On the survey date, all enrolled patients underwent routine medical history inquiries, physical examinations, and laboratory measurements. Clinical research coordinators used a standard questionnaire to collect information on demographic characteristics, lifestyle risk factors, education level, annual income, diabetes therapy, diabetes duration, diabetic complications, MCI, self-reported medical history, and medications. Patients were instructed to maintain their usual physical activity and diet for at least 3 days before the survey. After an overnight fast of ≥10 h, venous blood samples were collected to measure blood lipids, HbA1c, interleukin 6 (IL-6), CRP, nitrotyrosine, 8-iso-PGF2a, and DPP4 activity. Blood samples were stored at −80°C, and all parameters were measured within 6 months of sample collection.
Clinical and Laboratory Measurements
Plasma DPP4 activity was determined as the rate of cleavage of 7-amino-4-methylcoumarin (AMC) from the synthetic substrate H-glycyl-prolyl-AMC (H-Gly-Pro-AMC; BioVision, Milpitas, CA). Briefly, prepare duplicate test samples (one for background control) up to 50 µL/well, adjust to 50 µL volume into a 96-well plate using DPP4 Assay Buffer (5 μL of plasma were mixed with 45 μL of assay buffer). Add 10 µL DPP4 Assay Buffer to one sample replicate and 10 µL DPP4 inhibitor (sitagliptin) to another sample as the sample background control. Mix well and incubate for 10 min at 37°C. Add 40 µL Reaction Mix (38 µL DPP4 Assay Buffer and 2 µL DPP4 Substrate H-Gly-Pro-AMC) into each well for each sample. Mix well and incubate for 30 min at 37°C. Liberation of AMC was monitored at excitation 360 nm and emission 460 nm before and after incubation. DPP4 activity is expressed as the amount of cleaved AMC (nmol/min/mL or unit/L). One unit is defined as the amount of DPP4 that hydrolyzes the DPP4 substrate to yield AMC at 1.0 µmol/min at 37°C. DPP4 activity was measured in the absence or the presence of sitagliptin, a specific DPP4 inhibitor, to test the specificity of the enzymatic assay. In our samples, sitagliptin inhibited the assayed DPP4 activity by >95%. All samples were analyzed in duplicate in random order and blinded to the clinical status of the participants.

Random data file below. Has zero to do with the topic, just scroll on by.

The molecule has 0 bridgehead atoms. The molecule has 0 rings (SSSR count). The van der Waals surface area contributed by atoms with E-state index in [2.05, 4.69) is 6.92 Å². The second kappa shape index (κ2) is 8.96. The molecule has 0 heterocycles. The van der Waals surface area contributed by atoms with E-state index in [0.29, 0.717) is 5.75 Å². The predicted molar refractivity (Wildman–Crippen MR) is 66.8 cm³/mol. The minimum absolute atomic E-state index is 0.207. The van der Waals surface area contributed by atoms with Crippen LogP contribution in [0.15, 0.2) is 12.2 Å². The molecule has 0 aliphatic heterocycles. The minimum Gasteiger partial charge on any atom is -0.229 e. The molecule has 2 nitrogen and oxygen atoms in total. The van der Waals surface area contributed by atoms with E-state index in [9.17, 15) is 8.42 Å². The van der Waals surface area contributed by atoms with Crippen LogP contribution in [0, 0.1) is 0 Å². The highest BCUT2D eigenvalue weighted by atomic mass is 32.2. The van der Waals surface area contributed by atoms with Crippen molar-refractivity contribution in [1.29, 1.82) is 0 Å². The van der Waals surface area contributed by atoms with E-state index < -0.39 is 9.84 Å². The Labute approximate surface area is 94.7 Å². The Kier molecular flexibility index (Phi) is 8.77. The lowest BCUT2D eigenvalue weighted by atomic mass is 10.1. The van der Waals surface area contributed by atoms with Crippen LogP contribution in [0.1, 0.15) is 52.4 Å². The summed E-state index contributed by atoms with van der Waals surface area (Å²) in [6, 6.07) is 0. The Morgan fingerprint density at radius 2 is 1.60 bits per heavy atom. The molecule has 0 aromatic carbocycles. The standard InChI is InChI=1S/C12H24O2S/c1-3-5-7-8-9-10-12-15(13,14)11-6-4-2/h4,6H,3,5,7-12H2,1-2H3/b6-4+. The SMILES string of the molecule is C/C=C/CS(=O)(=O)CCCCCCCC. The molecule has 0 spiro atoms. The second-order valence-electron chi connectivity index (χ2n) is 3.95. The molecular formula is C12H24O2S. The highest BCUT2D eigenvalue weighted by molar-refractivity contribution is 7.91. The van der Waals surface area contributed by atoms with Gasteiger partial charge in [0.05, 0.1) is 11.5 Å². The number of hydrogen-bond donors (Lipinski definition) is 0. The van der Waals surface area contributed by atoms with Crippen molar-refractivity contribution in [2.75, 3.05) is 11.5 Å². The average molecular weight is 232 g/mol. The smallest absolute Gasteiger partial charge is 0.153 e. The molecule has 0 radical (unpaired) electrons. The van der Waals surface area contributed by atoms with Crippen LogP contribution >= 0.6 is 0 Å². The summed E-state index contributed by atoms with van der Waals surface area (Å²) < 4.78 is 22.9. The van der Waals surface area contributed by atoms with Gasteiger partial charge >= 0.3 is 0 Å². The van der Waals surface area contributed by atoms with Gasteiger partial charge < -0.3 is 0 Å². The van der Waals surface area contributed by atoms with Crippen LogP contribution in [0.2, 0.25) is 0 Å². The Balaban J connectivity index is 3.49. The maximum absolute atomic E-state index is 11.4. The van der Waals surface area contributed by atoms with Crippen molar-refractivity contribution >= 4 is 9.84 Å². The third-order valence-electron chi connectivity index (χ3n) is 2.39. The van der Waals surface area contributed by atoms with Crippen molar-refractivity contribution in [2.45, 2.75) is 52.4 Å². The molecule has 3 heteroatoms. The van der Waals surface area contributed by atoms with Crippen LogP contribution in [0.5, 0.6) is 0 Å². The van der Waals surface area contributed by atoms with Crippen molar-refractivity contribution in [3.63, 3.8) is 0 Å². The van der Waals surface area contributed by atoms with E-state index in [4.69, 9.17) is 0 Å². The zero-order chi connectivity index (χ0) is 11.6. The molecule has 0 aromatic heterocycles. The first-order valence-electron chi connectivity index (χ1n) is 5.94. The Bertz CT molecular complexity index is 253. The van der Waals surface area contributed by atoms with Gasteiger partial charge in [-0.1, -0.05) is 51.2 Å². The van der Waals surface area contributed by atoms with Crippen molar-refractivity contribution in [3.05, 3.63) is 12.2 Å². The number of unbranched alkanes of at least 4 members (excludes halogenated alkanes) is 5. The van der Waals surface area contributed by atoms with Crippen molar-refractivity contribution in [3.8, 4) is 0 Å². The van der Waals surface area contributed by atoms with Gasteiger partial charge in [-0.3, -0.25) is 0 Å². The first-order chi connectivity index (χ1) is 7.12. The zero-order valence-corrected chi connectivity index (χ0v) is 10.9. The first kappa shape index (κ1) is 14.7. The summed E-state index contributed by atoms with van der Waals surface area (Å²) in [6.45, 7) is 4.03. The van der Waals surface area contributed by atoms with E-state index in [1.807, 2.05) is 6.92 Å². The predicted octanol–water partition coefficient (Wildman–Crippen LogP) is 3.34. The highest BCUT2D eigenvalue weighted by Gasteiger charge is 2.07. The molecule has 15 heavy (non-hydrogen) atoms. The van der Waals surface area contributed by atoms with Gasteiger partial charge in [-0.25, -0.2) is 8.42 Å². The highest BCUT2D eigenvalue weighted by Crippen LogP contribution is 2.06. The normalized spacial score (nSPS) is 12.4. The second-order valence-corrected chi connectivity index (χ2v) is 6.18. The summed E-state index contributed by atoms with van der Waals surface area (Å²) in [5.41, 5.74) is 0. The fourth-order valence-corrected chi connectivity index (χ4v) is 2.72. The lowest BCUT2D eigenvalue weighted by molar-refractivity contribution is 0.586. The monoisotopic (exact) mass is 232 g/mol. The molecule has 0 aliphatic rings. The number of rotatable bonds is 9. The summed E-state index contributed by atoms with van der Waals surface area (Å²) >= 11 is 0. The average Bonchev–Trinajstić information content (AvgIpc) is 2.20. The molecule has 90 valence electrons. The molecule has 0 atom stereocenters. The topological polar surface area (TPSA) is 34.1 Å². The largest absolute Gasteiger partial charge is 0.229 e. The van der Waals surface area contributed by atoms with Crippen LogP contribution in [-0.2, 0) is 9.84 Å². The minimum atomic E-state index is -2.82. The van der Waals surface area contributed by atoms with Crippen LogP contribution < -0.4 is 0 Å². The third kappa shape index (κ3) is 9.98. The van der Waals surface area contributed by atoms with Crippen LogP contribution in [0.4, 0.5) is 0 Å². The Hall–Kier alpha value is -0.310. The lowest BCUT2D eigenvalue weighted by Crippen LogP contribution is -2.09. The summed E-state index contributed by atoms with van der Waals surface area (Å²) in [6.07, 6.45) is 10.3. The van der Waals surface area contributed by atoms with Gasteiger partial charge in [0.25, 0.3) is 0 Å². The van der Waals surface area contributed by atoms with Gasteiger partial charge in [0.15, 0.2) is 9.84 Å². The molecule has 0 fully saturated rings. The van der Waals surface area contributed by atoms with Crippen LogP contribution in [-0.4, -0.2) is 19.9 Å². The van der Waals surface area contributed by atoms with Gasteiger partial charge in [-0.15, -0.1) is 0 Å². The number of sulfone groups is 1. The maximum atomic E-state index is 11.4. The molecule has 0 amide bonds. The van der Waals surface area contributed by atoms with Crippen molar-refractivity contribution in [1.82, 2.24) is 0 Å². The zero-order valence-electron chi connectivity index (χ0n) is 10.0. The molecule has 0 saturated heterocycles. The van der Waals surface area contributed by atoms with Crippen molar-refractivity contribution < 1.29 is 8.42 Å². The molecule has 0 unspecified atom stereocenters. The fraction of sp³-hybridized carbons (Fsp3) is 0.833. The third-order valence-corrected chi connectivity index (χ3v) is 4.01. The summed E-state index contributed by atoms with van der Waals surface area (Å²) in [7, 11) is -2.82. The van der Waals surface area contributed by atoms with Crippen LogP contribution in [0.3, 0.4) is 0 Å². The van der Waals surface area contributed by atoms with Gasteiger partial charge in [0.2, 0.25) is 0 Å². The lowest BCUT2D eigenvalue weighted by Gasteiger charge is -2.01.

MCI was diagnosed based on criteria established by the National Institute on Aging-Alzheimer's Association (NIA-AA) workgroups (14). The criteria included 1) concern regarding a change in cognition (self/informant/clinician report), 2) objective evidence of impairment in one or more cognitive domains, which in this study were assessed by Montreal Cognitive Assessment (MoCA), 3) preservation of independence in functional abilities, measured by basic and instrumental activities of daily living (ADL) questionnaires, and 4) not demented (based on the DSM-V criteria). The MoCA tests eight cognitive domains, visual–spatial ability, attention, executive function, immediate memory, delayed memory, language, abstraction, calculation, and orientation—for a maximum total score of 30. The normal MoCA score is ≥26, with 1 point added if the subject has fewer than 12 years of formal education (15). The final diagnosis of MCI was confirmed by a multidisciplinary team comprising neurologists, psychiatrists, and neuropsychologists.